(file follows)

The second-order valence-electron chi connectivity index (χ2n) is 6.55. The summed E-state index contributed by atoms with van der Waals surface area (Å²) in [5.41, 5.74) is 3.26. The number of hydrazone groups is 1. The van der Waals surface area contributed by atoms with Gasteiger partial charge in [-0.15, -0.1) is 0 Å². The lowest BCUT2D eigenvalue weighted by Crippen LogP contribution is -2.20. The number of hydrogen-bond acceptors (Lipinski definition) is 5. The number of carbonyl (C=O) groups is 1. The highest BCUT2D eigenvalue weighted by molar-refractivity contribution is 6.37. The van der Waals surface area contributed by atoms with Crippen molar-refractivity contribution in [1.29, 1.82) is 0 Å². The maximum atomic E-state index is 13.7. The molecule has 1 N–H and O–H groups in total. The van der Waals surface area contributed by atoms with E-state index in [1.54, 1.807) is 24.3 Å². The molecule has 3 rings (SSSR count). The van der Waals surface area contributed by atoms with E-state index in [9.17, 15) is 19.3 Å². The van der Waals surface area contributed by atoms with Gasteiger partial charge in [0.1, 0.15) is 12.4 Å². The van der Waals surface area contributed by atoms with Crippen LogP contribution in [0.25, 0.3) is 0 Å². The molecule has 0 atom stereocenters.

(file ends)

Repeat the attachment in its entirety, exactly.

The second-order valence-electron chi connectivity index (χ2n) is 6.55. The summed E-state index contributed by atoms with van der Waals surface area (Å²) in [5.41, 5.74) is 3.26. The number of hydrazone groups is 1. The van der Waals surface area contributed by atoms with Gasteiger partial charge in [-0.15, -0.1) is 0 Å². The lowest BCUT2D eigenvalue weighted by Crippen LogP contribution is -2.20. The number of hydrogen-bond acceptors (Lipinski definition) is 5. The number of carbonyl (C=O) groups is 1. The highest BCUT2D eigenvalue weighted by molar-refractivity contribution is 6.37. The van der Waals surface area contributed by atoms with Crippen molar-refractivity contribution in [1.29, 1.82) is 0 Å². The maximum atomic E-state index is 13.7. The molecule has 1 N–H and O–H groups in total. The van der Waals surface area contributed by atoms with E-state index in [1.54, 1.807) is 24.3 Å². The molecule has 3 rings (SSSR count). The van der Waals surface area contributed by atoms with E-state index in [9.17, 15) is 19.3 Å². The van der Waals surface area contributed by atoms with Gasteiger partial charge in [0.1, 0.15) is 12.4 Å². The van der Waals surface area contributed by atoms with Crippen LogP contribution in [0.25, 0.3) is 0 Å². The molecule has 0 atom stereocenters.